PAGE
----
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Saturday, 15 August 2009 01:00

Lighting on HD TV Shows

Written by  John Law
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For night exteriors, Decca used ARRI 18Ks and 12Ks. “I’d [also] have three or four Condors most of the times, so I’d use a lot of those lights spread around,” he says. For day exteriors, Decca used very little fill light. “I’d just take advantage of the extreme dynamic range this camera has, which is almost film-like, and used bounces to reflect.” And for small interiors, he always likes to use Kino Flo ParaBeams. “I had several units of those that Paskal Lighting brought from L.A. just for this show...

DP Anghel Decca, whose credits include the pilots for HBO’s “Entourage” and TNT’s “Witchblade,” reports that his first HDTV project was Midnight Bayou, a film for Lifetime. His second HD shoot is Ben 10: Alien Swarm, a TV movie based on the popular Cartoon Network show. “It’s aimed at a bit older audience than the series, so all the characters are in their late teens and drive fast cars, and find aliens,” says Decca. “It’s fast-paced with very intense visuals, and the big challenge of shooting and lighting an HDTV show is making it look like film as much as possible. And in this, we also had a mix of live and CG characters, so it was very important to deliver very detailed, consistent footage to the postproduction for all the visual effects work, so they could do very clean compositing.”

Ben 10 was shot on location in Atlanta over some five weeks. “[We shot] scenes at the Atlanta Aquarium, which is this beautiful, modern building, and a lot of night exterior scenes” notes Decca, who shot the movie with the Sony F23. “[The F23] came out about 18 months ago so it’s a fairly new camera, and people have been learning how to use them and discovering their full potential. With the 2/3-inch chip, it comes pretty close to film, though not as close as the [Panavision] Genesis or the newer Sony F35. The main difference from film is that they have a little too much depth of field, so I have to light everything for less depth of field. Otherwise, I light it pretty much the same as I would if I was shooting film, and tried to consistently get the T-stop between 2.5 and 2.8, so I get a limited depth of field and get more of a 35mm look.”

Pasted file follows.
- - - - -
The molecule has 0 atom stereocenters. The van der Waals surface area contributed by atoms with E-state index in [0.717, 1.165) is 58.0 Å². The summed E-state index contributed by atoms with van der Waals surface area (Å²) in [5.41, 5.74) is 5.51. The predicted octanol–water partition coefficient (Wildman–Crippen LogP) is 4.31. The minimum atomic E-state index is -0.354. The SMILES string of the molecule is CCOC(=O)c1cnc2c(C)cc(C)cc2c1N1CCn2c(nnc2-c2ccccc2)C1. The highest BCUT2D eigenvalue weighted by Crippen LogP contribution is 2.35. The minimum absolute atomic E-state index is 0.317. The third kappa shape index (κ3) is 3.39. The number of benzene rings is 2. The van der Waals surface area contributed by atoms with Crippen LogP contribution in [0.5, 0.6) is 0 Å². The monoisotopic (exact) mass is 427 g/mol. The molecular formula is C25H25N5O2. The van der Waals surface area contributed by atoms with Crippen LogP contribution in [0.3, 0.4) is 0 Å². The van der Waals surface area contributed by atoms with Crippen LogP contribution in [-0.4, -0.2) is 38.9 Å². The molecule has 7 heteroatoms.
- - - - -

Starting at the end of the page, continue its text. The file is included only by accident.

For night exteriors, Decca used ARRI 18Ks and 12Ks. “I’d [also] have three or four Condors most of the times, so I’d use a lot of those lights spread around,” he says. For day exteriors, Decca used very little fill light. “I’d just take advantage of the extreme dynamic range this camera has, which is almost film-like, and used bounces to reflect.” And for small interiors, he always likes to use Kino Flo ParaBeams. “I had several units of those that Paskal Lighting brought from L.A. just for this show, and that helps me light very fast as they have built-in dimmers and ballast, and that makes lighting more efficient. They also have these very narrow-focusing louvers that act like barn doors, so they’re very flexible units.” When the DP needed to light through windows, he used a combination of ARRI 12K Pars and 18K Fresnels with minimal color correction and no diffusion because he likes to shape and deepen shadows.

This project was Decca’s second long-form HDTV shoot, but his methods haven’t changed. “Working with the Sony F23s proved to me that I don’t really have to change my lighting approach that much from my film work,” he says. “I can light in the same style that I like without compromising the final look. Of course, the F23 still doesn’t have the dynamic range of film, like a 5219 KODAK, but it’s close enough for some projects.”

ARRI
www.arri.com

Condor Lighting
www.condorlighting.com

Kino Flo
www.kinoflo.com

Kodak
www.kodak.com

Panavision
www.panasonic.com/broadcast

Paskal Lighting
www.paskal.com

Sony
www.sony.com/professional

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